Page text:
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Upper South: New-Found Fronds

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BY C. COLSTON BURRELL /Free Union, Virginia, Zone 7

WHEN I'm just too hot to pretend it's still spring, and a full tree canopy has enshrouded my garden, woodland flowers give way to foliage. It is undeniably summer, and under a mantle of tulip poplars, maples, and oaks, ferns vie for attention, displaying fronds in a thousand shades of green. Like spikes of a heartbeat on a cardiogram, erect fronds lift my eye above a carefully orchestrated crazy quilt of epimediums, sweet woodruff, variegated Hakone grass (Hakonechloa macra ‘Aureola’), and dozens of prized rarities.

Ferns are among the oldest plants on earth. Despite being pegged as evolutionary primitives, they have exploited terrestrial and aquatic habitats throughout the world, from deserts to tundra. Hardy ferns make their way to our gardens from North America, Europe, and Asia, as well as temperate regions of the Southern Hemisphere. Many species such as lady fern (Athyrium filix-femina; USDA Zones 4-8) are cosmopolitan (found on all continents), indicating their ancient origin.

The selection of exceptional hardy ferns has never been better. “Refreshing” best describes the cool, mint-green triangular fronds of eared lady fern (Athyrium otophorum; Zones 5-9), which stand erect in open clusters on showy red stipes. Upside-down fern (Arachniodes standishii; Zones 4-9) has dense clumps of lacy fronds to three feet tall with prominent veins that make them appear wrong side up. Variegated holly fern (Arachniodes simplicior ‘Variegata’; Zones 6-9) is a coarser species with lustrous fronds boldly striped in gold. Clumps of triangular fronds with the basal pinnae like erect rabbit ears perk up any combination.

New shield ferns in the genus Polystichum have given me opportunities to add ferns to the drier parts of my woodland. All are heat tolerant and look great despite three consecutive dry summers. The toughest of the new recruits is long-eared holly fern (P. neolobatum; Zones 5-8), whose coarsely dissected, elongated leathery fronds hold up in heat and drought, and stand firm and green through bitter, snowless winters. Polystichum rigens is similar, but the fronds are triangular and squat. In a moister spot, I have a drift of Makino's holly fern (P. makinoi; Zones 4-9), whose elegant evergreen fronds arch outward above a carpet of spring bulbs and wild ginger. The soft shield fern (P. setiferum; Zones 5-8) is one of the loveliest species, though many of its forms falter in the southern heat. ‘Plumosum Bevis’ is an exception, with dense clumps of elegant, lacy, three-foot fronds.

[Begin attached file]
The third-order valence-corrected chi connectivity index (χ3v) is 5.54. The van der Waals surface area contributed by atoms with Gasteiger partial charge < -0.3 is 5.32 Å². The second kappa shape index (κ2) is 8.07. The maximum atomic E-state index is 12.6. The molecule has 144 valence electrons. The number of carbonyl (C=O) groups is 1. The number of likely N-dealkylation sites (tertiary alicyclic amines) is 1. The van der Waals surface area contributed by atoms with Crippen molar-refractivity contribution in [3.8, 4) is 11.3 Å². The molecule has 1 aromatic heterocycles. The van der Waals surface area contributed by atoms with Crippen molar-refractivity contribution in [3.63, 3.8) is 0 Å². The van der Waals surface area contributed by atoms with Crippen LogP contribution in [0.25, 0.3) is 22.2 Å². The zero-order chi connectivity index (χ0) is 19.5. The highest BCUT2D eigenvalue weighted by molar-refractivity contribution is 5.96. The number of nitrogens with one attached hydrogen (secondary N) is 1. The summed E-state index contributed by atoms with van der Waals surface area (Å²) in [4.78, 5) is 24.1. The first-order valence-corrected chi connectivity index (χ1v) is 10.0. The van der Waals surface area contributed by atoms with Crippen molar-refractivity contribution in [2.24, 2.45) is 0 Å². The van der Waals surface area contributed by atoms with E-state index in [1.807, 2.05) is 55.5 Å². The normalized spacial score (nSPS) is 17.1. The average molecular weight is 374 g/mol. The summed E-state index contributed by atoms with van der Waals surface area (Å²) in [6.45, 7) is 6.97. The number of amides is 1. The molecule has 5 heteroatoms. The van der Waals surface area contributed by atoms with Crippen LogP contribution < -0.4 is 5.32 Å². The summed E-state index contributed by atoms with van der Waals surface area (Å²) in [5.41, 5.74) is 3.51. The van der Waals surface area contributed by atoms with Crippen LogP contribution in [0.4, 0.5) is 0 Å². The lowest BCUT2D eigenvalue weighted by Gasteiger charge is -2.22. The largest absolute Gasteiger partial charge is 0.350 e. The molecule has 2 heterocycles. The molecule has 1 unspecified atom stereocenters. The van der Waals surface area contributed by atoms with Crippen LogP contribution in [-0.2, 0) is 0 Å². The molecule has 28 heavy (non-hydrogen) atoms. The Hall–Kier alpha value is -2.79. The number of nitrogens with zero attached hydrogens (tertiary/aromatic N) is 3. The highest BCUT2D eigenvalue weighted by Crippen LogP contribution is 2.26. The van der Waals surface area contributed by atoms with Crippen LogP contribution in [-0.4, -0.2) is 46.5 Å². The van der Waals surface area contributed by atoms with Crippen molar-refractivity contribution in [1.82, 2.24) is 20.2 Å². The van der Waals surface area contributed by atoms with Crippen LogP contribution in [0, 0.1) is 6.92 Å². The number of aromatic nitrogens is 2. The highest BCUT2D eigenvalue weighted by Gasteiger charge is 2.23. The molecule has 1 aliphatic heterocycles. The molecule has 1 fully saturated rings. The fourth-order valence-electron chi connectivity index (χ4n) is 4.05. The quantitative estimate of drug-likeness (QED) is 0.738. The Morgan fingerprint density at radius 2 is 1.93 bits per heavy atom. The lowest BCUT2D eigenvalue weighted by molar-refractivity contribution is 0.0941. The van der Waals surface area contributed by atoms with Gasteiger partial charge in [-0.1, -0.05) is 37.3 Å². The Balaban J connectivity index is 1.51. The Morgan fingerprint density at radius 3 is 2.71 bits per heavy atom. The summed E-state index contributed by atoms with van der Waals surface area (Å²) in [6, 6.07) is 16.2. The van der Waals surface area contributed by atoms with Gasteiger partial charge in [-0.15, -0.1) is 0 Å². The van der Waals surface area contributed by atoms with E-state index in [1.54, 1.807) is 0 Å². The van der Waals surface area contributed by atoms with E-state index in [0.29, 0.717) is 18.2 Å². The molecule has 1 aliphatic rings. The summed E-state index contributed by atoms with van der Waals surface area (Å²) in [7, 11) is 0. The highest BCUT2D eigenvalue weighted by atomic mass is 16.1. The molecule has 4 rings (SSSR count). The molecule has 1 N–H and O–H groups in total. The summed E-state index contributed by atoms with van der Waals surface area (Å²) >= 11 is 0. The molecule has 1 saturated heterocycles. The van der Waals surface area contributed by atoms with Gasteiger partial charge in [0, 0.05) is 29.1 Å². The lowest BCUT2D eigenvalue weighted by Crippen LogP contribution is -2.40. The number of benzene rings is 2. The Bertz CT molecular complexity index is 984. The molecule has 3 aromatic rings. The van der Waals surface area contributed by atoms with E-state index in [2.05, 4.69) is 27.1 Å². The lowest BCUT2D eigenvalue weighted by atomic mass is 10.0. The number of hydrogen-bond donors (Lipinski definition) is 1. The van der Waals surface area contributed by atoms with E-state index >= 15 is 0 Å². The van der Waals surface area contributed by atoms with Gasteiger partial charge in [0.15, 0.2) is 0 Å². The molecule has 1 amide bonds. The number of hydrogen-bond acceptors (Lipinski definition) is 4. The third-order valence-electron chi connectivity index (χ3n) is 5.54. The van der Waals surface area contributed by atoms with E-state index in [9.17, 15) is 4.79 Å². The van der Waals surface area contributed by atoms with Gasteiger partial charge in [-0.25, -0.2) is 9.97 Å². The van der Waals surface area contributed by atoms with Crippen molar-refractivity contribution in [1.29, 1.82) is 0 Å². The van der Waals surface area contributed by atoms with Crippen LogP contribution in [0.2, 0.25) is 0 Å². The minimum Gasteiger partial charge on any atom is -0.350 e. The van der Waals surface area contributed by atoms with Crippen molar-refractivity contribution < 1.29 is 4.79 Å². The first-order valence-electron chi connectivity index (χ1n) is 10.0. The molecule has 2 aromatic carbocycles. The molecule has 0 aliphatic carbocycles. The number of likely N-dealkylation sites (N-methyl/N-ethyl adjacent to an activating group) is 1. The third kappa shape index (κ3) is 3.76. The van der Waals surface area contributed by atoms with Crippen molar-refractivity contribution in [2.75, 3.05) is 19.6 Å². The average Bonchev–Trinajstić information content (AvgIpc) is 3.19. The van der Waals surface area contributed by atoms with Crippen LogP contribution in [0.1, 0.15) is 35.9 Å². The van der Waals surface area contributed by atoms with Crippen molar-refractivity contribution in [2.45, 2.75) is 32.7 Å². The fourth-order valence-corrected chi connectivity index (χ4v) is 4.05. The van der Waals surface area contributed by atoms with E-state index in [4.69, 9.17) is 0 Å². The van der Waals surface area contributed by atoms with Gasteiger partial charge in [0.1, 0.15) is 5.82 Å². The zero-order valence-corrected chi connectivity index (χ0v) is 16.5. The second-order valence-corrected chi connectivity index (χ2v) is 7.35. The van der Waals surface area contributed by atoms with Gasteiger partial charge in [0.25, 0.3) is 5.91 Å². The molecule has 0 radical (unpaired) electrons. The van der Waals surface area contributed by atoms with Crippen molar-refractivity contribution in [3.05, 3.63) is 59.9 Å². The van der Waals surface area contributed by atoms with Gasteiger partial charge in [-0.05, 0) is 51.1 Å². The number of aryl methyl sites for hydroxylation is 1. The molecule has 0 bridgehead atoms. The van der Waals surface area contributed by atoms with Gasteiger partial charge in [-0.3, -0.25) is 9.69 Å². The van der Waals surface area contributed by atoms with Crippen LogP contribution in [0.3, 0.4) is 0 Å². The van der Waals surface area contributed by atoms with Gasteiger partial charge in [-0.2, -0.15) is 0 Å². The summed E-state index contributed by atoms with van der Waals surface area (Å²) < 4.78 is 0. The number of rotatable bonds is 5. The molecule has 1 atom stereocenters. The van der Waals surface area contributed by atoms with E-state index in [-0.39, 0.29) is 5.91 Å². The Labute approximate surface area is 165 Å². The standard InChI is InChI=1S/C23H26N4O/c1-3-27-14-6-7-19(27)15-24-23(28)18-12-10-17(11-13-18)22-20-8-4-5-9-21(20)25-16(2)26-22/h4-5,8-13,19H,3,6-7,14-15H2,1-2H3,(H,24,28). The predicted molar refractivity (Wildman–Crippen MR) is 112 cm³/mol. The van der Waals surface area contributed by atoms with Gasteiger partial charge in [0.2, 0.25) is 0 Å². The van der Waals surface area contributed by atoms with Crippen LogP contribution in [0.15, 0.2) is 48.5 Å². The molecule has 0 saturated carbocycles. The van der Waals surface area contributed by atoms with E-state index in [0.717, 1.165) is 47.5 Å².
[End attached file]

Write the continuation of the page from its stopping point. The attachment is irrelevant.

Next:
New Dryopteris selections are also keeping pace. Excellent introductions include beaded wood fern (D. bissetiana; Zones 5-8), with glossy, forest-green fronds that appear stuffed with small beads, and D. lepidopoda (Zones 5-8), whose shiny, arching fronds emerge coral colored. Tokyo wood fern (D. tokyoensis, Zones 5-8) has erect fronds with slender pinnae like rungs on a ladder, while the wider fronds of D. uniformis ‘Cristata’ sport fan-shaped crests at the pinnae tips. Every garden needs a ferny allegro to enliven summer's subtle symphony of color and texture. Take your pick, or try them all!

To do in the garden

  • Now is the time to assess your garden for dull spots and missed opportunities. Walk paths or traverse your border and think of ways to punch up this transition period between spring and summer.
  • Clean up spent, matted daffodil foliage, and cut down the yellowing stems of late-blooming tulips.
  • Thin the stems of border phlox and asters to improve air circulation and reduce the chance of disease.
  • Pinch back mums and New England asters to promote compact growth.
  • Divide epimediums and other herbaceous groundcovers whose new foliage is now hardened off enough not to wilt.

Worth growing

Black cohosh

Cimicifuga racemosa

Buds like pearls open to fuzzy, off-white spikes dancing three to six feet above luscious mounds of divided leaves. This durable native woodlander enlivens the early-summer doldrums in a sunny or shady spot with humusy soil. While many bugbanes swoon in the heat, this eastern American native won't melt away like butter on a July day. ‘White Lightning’ is a compact selection with dark purple flower stems. Hardy in USDA Zones 4-8.